Mesmerizing sunsets have been seen throughout the Great Lakes. They may be quite pleasant to look at, but their cause is rather destructive in nature.
Great sunsets come at great cost – in this case, it’s fires raging in Alberta, Canada.
Debris and ashes from the fires have traveled into the atmosphere.
Scott Rozansky is a meteorologist with the National Weather Service in Gaylord.
“So what that does is it actually changes the appearance of the sun as it’s setting, the light’s more of an orange, red type look instead of what we more typically see as the white, yellow type look. So it’s mainly the suspended ash and smoke in the air.”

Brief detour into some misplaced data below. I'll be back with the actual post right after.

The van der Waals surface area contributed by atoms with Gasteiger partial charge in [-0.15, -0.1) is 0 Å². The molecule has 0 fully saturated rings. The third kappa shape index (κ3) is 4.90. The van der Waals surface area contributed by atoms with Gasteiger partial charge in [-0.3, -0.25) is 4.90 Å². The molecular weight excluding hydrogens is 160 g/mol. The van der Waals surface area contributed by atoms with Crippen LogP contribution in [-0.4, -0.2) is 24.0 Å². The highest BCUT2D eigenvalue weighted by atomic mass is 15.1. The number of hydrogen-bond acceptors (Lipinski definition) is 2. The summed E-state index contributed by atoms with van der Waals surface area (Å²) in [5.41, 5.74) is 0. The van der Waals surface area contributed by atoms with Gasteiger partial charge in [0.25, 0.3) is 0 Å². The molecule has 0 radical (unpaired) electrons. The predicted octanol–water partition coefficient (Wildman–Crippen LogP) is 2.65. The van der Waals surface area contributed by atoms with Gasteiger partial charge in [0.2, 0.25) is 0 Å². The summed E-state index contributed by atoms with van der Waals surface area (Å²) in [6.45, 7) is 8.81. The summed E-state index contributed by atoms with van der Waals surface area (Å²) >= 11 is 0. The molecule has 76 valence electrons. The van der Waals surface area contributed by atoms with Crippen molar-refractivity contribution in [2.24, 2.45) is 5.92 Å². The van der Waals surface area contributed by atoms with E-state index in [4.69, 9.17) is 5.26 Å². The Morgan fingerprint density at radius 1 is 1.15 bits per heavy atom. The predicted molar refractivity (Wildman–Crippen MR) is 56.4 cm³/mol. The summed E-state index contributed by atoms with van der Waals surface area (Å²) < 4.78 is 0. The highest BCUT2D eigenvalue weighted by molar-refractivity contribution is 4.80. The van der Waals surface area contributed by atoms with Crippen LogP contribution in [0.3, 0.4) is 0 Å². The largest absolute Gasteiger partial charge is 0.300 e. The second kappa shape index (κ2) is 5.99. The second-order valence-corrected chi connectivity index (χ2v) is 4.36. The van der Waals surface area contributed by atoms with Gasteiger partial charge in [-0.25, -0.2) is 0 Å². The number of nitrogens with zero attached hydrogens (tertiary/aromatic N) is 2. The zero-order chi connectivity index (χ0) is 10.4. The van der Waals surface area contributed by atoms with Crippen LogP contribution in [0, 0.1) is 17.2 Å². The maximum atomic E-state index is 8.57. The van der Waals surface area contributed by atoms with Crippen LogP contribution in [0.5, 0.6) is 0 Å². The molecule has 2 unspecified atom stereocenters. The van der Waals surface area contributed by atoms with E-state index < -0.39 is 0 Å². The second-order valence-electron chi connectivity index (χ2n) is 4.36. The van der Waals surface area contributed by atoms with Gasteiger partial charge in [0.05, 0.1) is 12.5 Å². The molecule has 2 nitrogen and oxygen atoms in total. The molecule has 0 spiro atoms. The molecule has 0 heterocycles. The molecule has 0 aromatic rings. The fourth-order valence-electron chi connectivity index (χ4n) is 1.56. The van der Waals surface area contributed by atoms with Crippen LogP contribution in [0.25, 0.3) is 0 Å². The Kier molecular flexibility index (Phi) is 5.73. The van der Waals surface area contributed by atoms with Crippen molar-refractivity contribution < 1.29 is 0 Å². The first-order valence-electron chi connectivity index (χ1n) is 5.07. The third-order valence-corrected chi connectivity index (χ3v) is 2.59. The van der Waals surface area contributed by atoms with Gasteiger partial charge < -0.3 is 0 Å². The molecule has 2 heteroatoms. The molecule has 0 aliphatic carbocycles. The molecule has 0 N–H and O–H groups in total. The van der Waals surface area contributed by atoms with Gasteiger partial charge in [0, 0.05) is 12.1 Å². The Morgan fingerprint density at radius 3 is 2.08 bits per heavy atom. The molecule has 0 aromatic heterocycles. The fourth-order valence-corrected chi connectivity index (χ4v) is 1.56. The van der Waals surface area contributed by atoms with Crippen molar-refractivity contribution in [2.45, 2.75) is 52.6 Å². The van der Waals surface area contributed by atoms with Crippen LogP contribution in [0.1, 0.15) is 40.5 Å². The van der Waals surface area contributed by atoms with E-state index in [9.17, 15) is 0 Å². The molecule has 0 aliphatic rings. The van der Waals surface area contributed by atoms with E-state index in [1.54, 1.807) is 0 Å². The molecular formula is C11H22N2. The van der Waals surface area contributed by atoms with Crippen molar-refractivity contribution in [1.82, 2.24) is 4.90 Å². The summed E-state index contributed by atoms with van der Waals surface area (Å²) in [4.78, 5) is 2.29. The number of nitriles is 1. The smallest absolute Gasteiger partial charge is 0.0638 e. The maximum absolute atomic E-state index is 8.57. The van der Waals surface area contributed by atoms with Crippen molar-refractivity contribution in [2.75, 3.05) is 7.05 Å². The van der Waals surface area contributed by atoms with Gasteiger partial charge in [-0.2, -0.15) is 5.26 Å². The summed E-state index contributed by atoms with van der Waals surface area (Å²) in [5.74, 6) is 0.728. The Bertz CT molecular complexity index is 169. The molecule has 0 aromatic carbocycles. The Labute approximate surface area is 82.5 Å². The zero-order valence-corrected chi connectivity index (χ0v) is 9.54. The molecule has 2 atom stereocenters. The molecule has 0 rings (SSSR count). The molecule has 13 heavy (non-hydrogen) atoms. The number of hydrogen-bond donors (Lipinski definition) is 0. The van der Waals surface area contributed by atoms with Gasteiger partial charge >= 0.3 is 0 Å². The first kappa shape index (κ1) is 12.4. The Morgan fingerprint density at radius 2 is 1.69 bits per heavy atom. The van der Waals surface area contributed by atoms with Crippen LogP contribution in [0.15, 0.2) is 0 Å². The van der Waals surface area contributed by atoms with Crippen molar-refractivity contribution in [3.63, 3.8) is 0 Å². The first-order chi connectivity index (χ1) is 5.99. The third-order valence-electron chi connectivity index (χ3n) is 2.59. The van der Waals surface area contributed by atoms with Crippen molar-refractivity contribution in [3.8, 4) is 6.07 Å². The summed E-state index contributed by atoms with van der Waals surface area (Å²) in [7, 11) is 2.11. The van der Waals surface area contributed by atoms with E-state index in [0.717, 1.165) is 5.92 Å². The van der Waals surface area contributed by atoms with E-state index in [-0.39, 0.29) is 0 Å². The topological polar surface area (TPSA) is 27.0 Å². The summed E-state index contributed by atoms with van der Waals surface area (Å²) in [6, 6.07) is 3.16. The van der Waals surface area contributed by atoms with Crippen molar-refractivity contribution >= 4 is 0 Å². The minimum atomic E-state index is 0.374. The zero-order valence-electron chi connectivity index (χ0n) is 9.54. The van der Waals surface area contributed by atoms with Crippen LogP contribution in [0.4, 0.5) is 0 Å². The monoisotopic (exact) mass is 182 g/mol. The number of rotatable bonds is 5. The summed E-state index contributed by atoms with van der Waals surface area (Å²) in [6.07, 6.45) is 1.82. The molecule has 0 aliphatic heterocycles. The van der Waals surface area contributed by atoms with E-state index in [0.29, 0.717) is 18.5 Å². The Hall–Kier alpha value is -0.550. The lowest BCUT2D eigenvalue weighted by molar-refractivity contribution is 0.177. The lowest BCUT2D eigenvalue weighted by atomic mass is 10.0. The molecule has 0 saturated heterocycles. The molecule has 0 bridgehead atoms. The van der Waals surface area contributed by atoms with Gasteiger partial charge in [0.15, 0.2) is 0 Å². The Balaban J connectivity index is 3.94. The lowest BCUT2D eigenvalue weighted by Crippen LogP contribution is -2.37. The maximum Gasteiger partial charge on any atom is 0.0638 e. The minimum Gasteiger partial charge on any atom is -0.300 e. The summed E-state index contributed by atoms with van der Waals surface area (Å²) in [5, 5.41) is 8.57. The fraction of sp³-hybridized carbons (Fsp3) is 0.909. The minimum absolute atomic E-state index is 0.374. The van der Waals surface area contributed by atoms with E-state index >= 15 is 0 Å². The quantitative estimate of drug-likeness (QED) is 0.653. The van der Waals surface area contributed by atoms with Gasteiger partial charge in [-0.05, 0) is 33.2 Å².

Rozanksy said the sunsets should last as long as the fires burn.
“Generally speaking, the longer those fires go and the higher that ash can be spewed up in the atmosphere and the longer it can be suspended there with the stagnant high pressure like we’ve had the more brilliant those sunsets actually are. ”
The fires began May first, and have forced more than 80,000 people to flee their homes. More than 16,000 buildings were destroyed in Fort McMurray, Alberta alone.